TrishAndHalli.com

Where we bring you fresh opinions on Idaho government, observations on life in general, great recipes, and an opportunity to comment on them all!

RSS Feeds, Etc.

Get New Posts Via Email! Enter your e-mail address and hit the 'Subscribe' button. Your address will never be sold or spammed.

About

Profile TrishAndHalli.com
Where we bring you fresh opinions on Idaho government, great recipes, and an opportunity to comment on them!.

Archives

Categories

Pages

Blogroll

Conservative News

General Interest

Idaho Falls Links

Idaho Politics

Left-Leaning Idaho

Libertarian Links

Pro-life Organizations


Jerry Sproul, CPA
ThoughtfulConsideration.com

Please take a moment to visit our sponsors!

Richard Larsen: Net Neutrality – Another Government Take-over

February 23rd, 2015 by Halli

By Richard Larsen

Like a cancerous growth spreading throughout an otherwise healthy body, government overreach, regulation, and control of every aspect of our free-market system continues to expand, infesting and damaging economic activity one organ, or industry, at a time. The Internet, that bastion of freedom and entrepreneurship, is about to become the government’s newest victim.

Federal Communications Commission (FCC) chairman, Tom Wheeler, an Obama appointee, is presenting the president’s “net neutrality” plan for the commission’s vote in two weeks. As promoted publicly by the administration, even on the White House website, the concept sounds meritoriously egalitarian, preventing internet providers from doling out more bandwidth to some paying customers, like Netflix, than others. But it’s clearly designed to facilitate much more.

fcc-chief-on-net-neutrality-trust-meThe administration’s plan calls for reclassification of the Internet, in toto, as a Title II telecommunications service. Such a designation would allow the government to regulate the Internet based on the Communications Act of 1934, just like the telephone industry.

The 332 page proposal has not yet been made public, though the recommendations are widely known. The “net neutrality” proposal wording was enough for one FCC commissioner to conduct a news conference this week to warn the public of the “secret plan to regulate the Internet.” FCC Commissioner Ajit Pai said the plan was even “worse than I imagined,” and will invariably lead to “rate regulation and taxes.”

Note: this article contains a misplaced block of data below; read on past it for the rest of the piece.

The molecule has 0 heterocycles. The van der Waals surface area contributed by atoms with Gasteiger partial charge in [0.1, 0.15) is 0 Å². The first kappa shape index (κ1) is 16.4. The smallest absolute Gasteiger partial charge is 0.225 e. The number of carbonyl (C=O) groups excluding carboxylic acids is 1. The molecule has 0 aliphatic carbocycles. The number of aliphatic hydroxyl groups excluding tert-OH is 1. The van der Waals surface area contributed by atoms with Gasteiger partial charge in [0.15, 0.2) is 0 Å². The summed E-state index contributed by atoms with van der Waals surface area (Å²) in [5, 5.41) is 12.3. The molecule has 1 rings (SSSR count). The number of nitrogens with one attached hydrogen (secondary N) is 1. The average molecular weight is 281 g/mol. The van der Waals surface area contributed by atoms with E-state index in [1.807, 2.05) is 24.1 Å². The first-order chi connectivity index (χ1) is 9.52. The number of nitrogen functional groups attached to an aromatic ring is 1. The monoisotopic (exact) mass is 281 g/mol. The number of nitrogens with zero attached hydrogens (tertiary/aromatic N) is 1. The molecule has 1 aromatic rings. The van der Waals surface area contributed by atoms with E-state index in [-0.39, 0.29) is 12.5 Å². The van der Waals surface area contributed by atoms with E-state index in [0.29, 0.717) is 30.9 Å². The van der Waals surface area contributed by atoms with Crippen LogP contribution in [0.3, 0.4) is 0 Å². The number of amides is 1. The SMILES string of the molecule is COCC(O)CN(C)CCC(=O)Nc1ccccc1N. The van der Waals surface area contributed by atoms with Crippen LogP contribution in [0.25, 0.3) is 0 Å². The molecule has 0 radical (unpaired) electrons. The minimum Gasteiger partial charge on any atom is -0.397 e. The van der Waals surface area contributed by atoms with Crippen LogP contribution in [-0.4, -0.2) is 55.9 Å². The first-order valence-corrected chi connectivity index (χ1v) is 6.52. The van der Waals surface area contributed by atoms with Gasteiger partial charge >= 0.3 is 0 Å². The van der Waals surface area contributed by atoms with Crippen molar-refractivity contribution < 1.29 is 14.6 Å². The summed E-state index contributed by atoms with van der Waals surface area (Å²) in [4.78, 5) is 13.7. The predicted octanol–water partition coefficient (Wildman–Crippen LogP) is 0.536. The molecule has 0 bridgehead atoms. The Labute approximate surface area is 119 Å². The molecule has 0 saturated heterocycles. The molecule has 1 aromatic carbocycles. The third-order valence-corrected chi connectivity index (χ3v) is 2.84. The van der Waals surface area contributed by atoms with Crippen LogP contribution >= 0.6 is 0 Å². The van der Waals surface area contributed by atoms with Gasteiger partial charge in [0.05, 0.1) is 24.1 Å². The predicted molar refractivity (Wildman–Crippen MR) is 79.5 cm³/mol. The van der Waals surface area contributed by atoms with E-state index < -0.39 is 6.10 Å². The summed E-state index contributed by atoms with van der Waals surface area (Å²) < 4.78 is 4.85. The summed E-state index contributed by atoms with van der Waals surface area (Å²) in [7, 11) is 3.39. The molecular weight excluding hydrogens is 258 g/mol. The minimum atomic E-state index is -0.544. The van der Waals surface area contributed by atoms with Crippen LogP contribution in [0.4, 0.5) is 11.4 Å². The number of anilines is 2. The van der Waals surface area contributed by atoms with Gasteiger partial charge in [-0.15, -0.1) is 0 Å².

The full report and recommendation will not be released to the public until after the FCC approves it at their Feb. 26th meeting. FCC Chairman Wheeler must subscribe to the Nancy Pelosi regulatory and legislative mantra, that it has to be passed so we can know what’s in it. Yet another administration slap in the face of “transparency.”

FCC Commissioner Ajit Pai holding the new FCC rules granting government regulatory control over the internet.
FCC Commissioner Ajit Pai holding the new FCC rules granting government regulatory control over the internet.

As reported in National Journal, commissioner Pai acknowledged that the actual regulations take up just eight pages of the document. Another 79 pages are citations of the Communications Act, which will also dictate the practices of broadband providers. The rest of the document is a summary of public feedback and reasoning for the FCC’s decision, which Pai said is “sprinkled” with unofficial rules.

According to Pai, about the worst part of the proposal is exercising FCC dominion based on Title II. By implementing “net neutrality” under Title II, regardless of the prima facie reason for the new order, the FCC is “giving itself the authority to determine whether a variety of practices—including prices—are ‘just and reasonable.’” In other words, it’s the camel nose in the tent door metaphor. Pretty soon the camel (government regulators) occupies the tent and the providers are out on their ears.

The evidence seems to be on Pai’s side. He explains specifically, “The plan repeatedly states that the FCC will apply sections 201 and 202 of the Communications Act, including their rate regulation provisions, to determine whether prices charged by broadband providers are ‘unjust or unreasonable.’”